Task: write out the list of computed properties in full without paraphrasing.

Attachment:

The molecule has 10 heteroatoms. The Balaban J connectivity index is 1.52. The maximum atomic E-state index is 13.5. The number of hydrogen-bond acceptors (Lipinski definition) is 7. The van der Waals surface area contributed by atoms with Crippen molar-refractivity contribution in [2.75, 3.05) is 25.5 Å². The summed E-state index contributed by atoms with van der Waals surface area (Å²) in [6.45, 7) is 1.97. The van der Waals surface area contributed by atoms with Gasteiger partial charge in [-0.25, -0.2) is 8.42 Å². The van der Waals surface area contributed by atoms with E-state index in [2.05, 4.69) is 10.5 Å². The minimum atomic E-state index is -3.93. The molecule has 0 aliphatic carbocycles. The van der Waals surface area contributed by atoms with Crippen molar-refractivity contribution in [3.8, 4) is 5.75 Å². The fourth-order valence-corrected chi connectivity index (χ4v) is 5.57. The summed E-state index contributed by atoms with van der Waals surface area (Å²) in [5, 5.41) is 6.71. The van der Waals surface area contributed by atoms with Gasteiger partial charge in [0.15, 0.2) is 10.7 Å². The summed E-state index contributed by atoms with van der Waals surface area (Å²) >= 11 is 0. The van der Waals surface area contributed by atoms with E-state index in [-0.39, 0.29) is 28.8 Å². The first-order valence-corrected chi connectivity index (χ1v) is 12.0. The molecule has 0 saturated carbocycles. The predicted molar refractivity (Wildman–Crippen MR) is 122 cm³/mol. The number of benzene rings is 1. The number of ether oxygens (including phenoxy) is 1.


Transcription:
The molecule has 10 heteroatoms. The Balaban J connectivity index is 1.52. The maximum atomic E-state index is 13.5. The number of hydrogen-bond acceptors (Lipinski definition) is 7. The van der Waals surface area contributed by atoms with Crippen molar-refractivity contribution in [2.75, 3.05) is 25.5 Å². The summed E-state index contributed by atoms with van der Waals surface area (Å²) in [6.45, 7) is 1.97. The van der Waals surface area contributed by atoms with Gasteiger partial charge in [-0.25, -0.2) is 8.42 Å². The van der Waals surface area contributed by atoms with E-state index in [2.05, 4.69) is 10.5 Å². The minimum atomic E-state index is -3.93. The molecule has 0 aliphatic carbocycles. The van der Waals surface area contributed by atoms with Crippen molar-refractivity contribution in [3.8, 4) is 5.75 Å². The fourth-order valence-corrected chi connectivity index (χ4v) is 5.57. The summed E-state index contributed by atoms with van der Waals surface area (Å²) in [5, 5.41) is 6.71. The van der Waals surface area contributed by atoms with Gasteiger partial charge in [0.15, 0.2) is 10.7 Å². The summed E-state index contributed by atoms with van der Waals surface area (Å²) >= 11 is 0. The van der Waals surface area contributed by atoms with E-state index in [-0.39, 0.29) is 28.8 Å². The first-order valence-corrected chi connectivity index (χ1v) is 12.0. The molecule has 0 saturated carbocycles. The predicted molar refractivity (Wildman–Crippen MR) is 122 cm³/mol. The number of benzene rings is 1. The number of ether oxygens (including phenoxy) is 1.